Get Freight Broker Training in Hawaii

If you’re interested in a fast-paced career that’s always in demand, consider starting a freight broker business. Freight brokers facilitate commerce by linking shippers who have products to sell with a transportation carrier who’ll deliver the goods. They are an essential part of the Hawaiian economy and work directly with local carriers to ensure products are delivered to the right islands on schedule.

In Hawaii, freight brokers are heavily concentrated in the Honolulu region, which is also the primary port of entry for both international and domestic products. In fact, Honolulu ranks 7th in the nation when it comes to concentration of freight brokers, and they exported over $660 million worth of goods in 2018. This is even more impressive when you consider that Hawaii is geographically one of the smallest states and is the 11th-least populated as well.

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Requirements for Freight Brokers in Hawaii

You can begin working as a freight broker in Hawaii once you’ve turned 18 and acquired your high school diploma or GED. Hawaii does not have any unique state requirements you need to meet before you start your career.

Once you’ve completed training as a freight broker, either on the job or through a nationally recognized academic program, you’ll have to register with the  Federal Motor Carrier Safety Administration (FMCSA). This is a multi-step process that includes identifying your business or the business you are employed with, applying for a USDOT number and a Motor Carrier (MC) number and paying the $300 registration fee. You’ll also have to obtain liability and carrier insurance and have a surety bond of at least $75,000. It generally takes four to six weeks to complete the registration process, and once you receive your registration you can begin working as a freight broker.

Training for Freight Brokers in Hawaii

There are a variety of skills a freight broker relies on to manage a successful business. While you can gain proficiency in the industry through on-the-job training, it may be easier to advance your career or start your own brokerage if you complete a course through a local college or trade school first.

In addition to learning basic business skills such as management, bookkeeping and marketing, these programs offer instruction specific to future freight brokers. You’ll learn about the laws and regulations of shipping, how to invoice clients and write up contracts, and how to ensure your business is properly insured and compliant with the laws.

While you can find small, independent programs for freight brokers, another option is the one offered through Ed2go. They’ve created a nationally recognized curriculum in partnership with Brooke Transportation Training Solutions that is taught through your local community college. The online courses allow you to work when you have the time and fit it around your schedule, while still offering a personal connection to your college professors. The program for Freight Brokers/Agents can usually be completed in six months, and upon graduation you’ll receive a certificate from the college you’ve registered with. There are a couple of colleges in Hawaii that offer this program:

Hawaii Community College in Hilo

Kauai Community College in Lihue

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Search Freight Broker/Agent Training Programs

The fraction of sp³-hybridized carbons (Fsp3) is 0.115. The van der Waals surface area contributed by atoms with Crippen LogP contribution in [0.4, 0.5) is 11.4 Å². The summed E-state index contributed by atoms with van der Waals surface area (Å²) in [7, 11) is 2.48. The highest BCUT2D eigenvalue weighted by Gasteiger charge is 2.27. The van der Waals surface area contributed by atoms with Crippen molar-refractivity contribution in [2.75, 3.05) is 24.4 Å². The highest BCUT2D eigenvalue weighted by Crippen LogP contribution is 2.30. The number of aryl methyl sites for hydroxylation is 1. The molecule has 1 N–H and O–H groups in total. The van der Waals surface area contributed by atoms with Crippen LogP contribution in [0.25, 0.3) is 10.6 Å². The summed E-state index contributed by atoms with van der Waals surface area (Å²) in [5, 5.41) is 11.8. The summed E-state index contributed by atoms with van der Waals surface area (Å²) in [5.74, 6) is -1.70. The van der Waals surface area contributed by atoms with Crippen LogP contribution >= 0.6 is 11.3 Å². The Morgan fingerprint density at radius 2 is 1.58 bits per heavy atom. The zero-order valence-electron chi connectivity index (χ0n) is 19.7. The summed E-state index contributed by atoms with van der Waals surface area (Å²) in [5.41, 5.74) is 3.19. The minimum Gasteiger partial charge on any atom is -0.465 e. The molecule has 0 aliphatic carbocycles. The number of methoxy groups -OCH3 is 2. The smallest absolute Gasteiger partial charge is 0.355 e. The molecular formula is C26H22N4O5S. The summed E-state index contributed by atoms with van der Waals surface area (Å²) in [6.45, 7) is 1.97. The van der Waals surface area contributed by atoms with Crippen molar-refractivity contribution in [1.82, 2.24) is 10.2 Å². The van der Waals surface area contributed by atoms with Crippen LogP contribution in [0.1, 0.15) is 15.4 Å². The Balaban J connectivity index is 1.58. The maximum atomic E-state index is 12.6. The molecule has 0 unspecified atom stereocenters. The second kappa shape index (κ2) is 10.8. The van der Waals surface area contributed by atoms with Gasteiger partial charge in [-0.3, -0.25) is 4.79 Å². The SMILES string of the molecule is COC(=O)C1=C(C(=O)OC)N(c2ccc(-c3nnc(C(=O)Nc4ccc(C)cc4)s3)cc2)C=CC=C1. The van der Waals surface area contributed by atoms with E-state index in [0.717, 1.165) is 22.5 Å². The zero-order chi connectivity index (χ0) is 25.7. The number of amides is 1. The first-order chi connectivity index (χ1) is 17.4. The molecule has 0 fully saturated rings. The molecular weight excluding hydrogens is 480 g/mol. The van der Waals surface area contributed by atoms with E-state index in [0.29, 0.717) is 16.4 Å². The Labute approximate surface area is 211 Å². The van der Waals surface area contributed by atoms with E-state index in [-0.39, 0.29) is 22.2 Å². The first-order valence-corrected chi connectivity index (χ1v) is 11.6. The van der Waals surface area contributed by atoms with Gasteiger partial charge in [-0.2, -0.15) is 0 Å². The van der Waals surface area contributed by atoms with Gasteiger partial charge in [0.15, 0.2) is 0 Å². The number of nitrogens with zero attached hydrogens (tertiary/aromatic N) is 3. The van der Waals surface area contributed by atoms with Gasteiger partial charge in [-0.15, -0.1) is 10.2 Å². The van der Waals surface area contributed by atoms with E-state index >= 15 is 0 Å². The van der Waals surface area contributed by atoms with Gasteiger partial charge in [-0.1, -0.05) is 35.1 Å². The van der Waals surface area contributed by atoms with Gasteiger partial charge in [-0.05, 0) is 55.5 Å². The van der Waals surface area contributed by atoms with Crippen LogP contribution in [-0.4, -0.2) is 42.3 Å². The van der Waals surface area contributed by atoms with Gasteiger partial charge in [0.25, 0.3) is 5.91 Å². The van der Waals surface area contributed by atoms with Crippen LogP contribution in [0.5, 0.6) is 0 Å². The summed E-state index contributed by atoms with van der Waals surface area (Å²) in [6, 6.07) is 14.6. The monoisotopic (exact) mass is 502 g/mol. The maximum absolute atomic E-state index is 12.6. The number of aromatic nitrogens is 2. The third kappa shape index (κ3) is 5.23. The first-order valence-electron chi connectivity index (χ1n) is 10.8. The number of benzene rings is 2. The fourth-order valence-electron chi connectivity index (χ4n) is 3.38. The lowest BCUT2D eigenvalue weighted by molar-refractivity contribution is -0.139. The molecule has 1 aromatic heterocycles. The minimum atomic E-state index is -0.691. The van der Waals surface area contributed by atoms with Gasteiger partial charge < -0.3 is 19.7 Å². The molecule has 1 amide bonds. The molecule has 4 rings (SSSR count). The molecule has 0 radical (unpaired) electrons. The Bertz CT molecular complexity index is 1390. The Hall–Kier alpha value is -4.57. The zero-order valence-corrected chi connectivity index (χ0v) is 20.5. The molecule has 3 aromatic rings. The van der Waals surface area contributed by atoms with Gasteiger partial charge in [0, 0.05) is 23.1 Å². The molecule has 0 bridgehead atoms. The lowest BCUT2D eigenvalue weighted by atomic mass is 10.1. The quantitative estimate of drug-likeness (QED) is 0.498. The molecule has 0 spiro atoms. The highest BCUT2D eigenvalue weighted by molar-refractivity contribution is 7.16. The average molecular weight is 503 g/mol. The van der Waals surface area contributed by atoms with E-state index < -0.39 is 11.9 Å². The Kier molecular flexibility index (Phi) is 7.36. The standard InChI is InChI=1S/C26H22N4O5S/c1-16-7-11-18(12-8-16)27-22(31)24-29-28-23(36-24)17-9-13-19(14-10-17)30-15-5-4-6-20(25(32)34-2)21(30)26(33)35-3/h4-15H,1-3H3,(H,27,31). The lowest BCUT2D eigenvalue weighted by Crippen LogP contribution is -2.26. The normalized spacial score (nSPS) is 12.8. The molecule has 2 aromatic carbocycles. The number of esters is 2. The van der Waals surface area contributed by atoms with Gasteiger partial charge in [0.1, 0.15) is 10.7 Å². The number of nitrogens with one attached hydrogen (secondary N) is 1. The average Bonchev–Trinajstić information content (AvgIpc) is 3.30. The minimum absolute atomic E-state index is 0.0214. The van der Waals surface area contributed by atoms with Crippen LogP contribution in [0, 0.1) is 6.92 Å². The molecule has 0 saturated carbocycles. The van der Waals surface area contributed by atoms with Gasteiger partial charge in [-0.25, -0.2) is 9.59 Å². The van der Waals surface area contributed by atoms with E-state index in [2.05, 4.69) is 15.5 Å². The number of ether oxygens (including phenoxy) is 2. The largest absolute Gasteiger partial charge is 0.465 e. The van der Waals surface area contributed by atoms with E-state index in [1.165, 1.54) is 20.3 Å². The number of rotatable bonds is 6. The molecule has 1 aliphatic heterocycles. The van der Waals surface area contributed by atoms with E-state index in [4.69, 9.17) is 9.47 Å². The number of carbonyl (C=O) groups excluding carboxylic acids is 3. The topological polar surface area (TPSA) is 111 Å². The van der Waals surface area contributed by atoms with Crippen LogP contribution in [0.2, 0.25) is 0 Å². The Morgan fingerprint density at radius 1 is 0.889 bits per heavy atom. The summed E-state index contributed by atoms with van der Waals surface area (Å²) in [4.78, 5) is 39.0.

Get information on Freight Broker Courses by entering your zip code and request enrollment information.

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Additional Certification for Freight Brokers

Once you’ve completed your education and started working as a freight broker, there’s additional training you can receive to boost your credibility with clients and advance your career.

The Transportation Intermediaries Association (TIA) offers a certification course for experienced brokers. This online course develops your leadership and business skills, including topics such as sales and risk management. Once you complete the pass or fail exam, you’ll be a Certified Transportation Broker (CTB) and will have the highest certification the industry offers.

Salary Expectations

How much do freight brokers in Hawaii typically earn? It’s a little challenging to compare Hawaii to the other states. The Bureau of Labor Statistics (BLS) reports the information for both cargo and freight brokers together instead of reporting them separately. In 2018, the BLS identified 1,110 Hawaiians employed in the combined industries. They made a mean annual salary of $39,920, which is lower than the national average of $46,070.

While freight brokers in Hawaii earn less on average than many other states, it’s not quite as big a difference as it might appear. As of 2018, the median income for Hawaiians was only $33,882. So a typical freight broker still earns more than the state average and has the potential to make substantially more. It may take some time to build your business and establish relationships with clients and carriers, but it’s a viable career that should be sustainable from the beginning.

Your Career as a Hawaiian Freight Broker

Freight brokers in Hawaii rely more on air and ocean transportation carriers than the brokers in the other 49 states. This is because railway and highway transportation are extremely limited on the islands. There are over 130 islands in the archipelago, with the largest eight islands making up what most people think of as Hawaii. Goods are first routed through the capital city of Honolulu and then sent via the carriers to the other islands. Freight brokers are a critically important part of the chain that keeps Hawaiians fed and the economy functioning.

You can also find freight broker training in California.